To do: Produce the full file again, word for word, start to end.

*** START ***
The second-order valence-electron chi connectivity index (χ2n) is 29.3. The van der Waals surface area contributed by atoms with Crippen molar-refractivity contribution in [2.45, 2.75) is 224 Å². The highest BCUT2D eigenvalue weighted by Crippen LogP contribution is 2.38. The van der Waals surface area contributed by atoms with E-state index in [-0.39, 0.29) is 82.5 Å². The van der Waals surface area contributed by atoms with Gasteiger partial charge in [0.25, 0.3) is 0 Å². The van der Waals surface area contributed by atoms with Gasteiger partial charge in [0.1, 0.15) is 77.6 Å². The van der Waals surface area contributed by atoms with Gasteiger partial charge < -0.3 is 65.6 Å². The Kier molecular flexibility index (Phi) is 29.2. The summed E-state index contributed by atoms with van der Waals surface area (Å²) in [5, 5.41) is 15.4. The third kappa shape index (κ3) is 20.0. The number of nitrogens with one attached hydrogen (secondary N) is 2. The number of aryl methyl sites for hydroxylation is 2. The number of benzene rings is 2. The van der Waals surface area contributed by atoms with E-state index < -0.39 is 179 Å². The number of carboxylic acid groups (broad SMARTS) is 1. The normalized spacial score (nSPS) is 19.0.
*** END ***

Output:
The second-order valence-electron chi connectivity index (χ2n) is 29.3. The van der Waals surface area contributed by atoms with Crippen molar-refractivity contribution in [2.45, 2.75) is 224 Å². The highest BCUT2D eigenvalue weighted by Crippen LogP contribution is 2.38. The van der Waals surface area contributed by atoms with E-state index in [-0.39, 0.29) is 82.5 Å². The van der Waals surface area contributed by atoms with Gasteiger partial charge in [0.25, 0.3) is 0 Å². The van der Waals surface area contributed by atoms with Gasteiger partial charge in [0.1, 0.15) is 77.6 Å². The van der Waals surface area contributed by atoms with Gasteiger partial charge < -0.3 is 65.6 Å². The Kier molecular flexibility index (Phi) is 29.2. The summed E-state index contributed by atoms with van der Waals surface area (Å²) in [5, 5.41) is 15.4. The third kappa shape index (κ3) is 20.0. The number of nitrogens with one attached hydrogen (secondary N) is 2. The number of aryl methyl sites for hydroxylation is 2. The number of benzene rings is 2. The van der Waals surface area contributed by atoms with E-state index < -0.39 is 179 Å². The number of carboxylic acid groups (broad SMARTS) is 1. The normalized spacial score (nSPS) is 19.0.